59:14

    #SpaceTravel #NatGeo #DocuEngsubChannel
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    The Explorers
    A look at the continuing evolution of the cosmos. What our existence tells us about the universe and how complicated it is. Why are things the way that they are? The spacecraft Artemis initiates launch sequence and begins its 4.7 light-year journey to Minerva B - an Earth-like exoplanet.

    An interstellar adventure in search of an exoplanet that supports complex life. We ask the greatest minds in the world: How do we get there? Featuring an incredible team of experts including NASA planetary explorers Gentry Lee and Steve Squyres, and exoplanet hunters—Sara Seager and Natalie Batalha.

  • How The Universe Works - Space Documentary HD

    5:55:26

    How the Universe Works is the ultimate cosmos operator's manual, a revealing look at the inner workings of outer space. Computer imagery allows viewers to explore black holes, supernovas, neutron stars, dark energy, and all of the other forces that produce what exists and what people see.
    #howtheuniverseworks #space #universe #documentary

  • The Science of Exoplanet Discovery Documentary - Formula of the Universe Possible emptiness

    52:06

    And as in the rest of physics, its nature has turned out to be mind-bendingly weird: Empty space is not really empty because nothing contains something, seething with energy and particles that flit into and out of existence. Physicists have known that much for decades, ever since the birth of quantum mechanics

  • Journey To Another Universe - Space Documentary HD

    50:07

    Spacemen, Journey to another Universe
    credit: Naked Science
    monetized by: PioneerProductionsUK
    The Real Star Trek discovers the challenges humankind will have to overcome to journey to distant stars.

    One day we may face no choice but to leave Earth, forced by an ice age, pollution or a meteorite to find a new home elsewhere in the galaxy. The difficulties are daunting, humans evolved to live on Earth, not in space. We meet the scientists who are making journeys to Mars and beyond possible.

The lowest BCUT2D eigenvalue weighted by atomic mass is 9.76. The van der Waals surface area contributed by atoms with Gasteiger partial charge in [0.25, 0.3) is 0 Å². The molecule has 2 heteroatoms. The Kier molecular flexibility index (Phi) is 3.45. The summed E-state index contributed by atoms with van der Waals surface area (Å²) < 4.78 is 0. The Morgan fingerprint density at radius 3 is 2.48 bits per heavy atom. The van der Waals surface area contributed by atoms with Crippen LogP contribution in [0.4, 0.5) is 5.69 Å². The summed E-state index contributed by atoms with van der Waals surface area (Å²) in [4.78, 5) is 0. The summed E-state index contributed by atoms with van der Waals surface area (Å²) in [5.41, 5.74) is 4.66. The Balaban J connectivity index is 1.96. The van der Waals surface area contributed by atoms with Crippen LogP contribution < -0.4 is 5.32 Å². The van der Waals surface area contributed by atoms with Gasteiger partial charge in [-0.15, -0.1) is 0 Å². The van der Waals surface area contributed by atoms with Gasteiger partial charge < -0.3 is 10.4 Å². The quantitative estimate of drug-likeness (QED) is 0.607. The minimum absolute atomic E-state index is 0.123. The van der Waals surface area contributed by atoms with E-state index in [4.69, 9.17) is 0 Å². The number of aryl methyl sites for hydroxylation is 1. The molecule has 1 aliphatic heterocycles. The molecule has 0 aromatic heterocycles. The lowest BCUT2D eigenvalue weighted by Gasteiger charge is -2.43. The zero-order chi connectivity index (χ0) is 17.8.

The first task is finding the right planet; humans need oxygen and water, so not any old earth will do. We meet David Miller, the MIT scientist who works on the Terrestrial Planet Finder project and thinks it will make the job of finding a new home a whole lot easier. The ‘TPF’ is a set of orbiting satellites which can spot Earth-like planets and reveal whether they have a ‘human-friendly’ atmosphere.

    Once we’ve found a target, there’s the small matter of getting there. Just traveling to Mars and back is likely to take years. Journeys to stars are likely to be decades if not centuries. We look at some of the concepts to come out of NASA’s propulsion labs, from solar sails to antimatter.

    But even the rocket scientists can’t make our ship break the speed of light; we have to accept that crews are going to have to be in this for the long haul. We meet scientists who are trying to ensure that they arrive at their destinations healthy and ready to start life on a new planet.

    At MIT, we see centrifuges that mimic the effects of gravity, installed in a spaceship they might stop the crippling loss of muscle and bone mass that would threaten our astronauts. Dava Newman demonstrates her revolutionary design for a spacesuit on a climbing wall, made of the flexible material it will work with the wearer unlike the bulky suits currently used. We also reveal the work being done to overcome the deadly effects of cosmic radiation that threatens to wreck our crew’s DNA.

    We also look at the work being done to keep our crew in sound mind. Sealed in a ship for years with only faint communications with Earth they may rely on the software being designed by David Dinges, which allows a computer to spot when humans are becoming stressed.

    Eventually, though we may have to accept that more drastic changes are needed before we can leave for the stars. From hibernation pods to methods to slow down aging, the world of science fiction may have to become fact before we can go our solar system. And if we embrace genetic manipulation to redesign ourselves for space, we may also have to change our ideas of what a human is.

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  • The Origin Of The Universe And The Solar System - Planets Beyond our Solar Syst Discovery Channel HD

    8:50:35

    The most widely accepted theory of planetary formation, known as the nebular hypothesis, maintains that 4.6 billion years ago, the Solar System formed from the gravitational collapse of a giant molecular cloud which was light years across. Several stars, including the Sun, formed within the collapsing cloud.

    Discovery Channel HD

  • The Search For Another Home | Planet Hunters | Spark

    41:32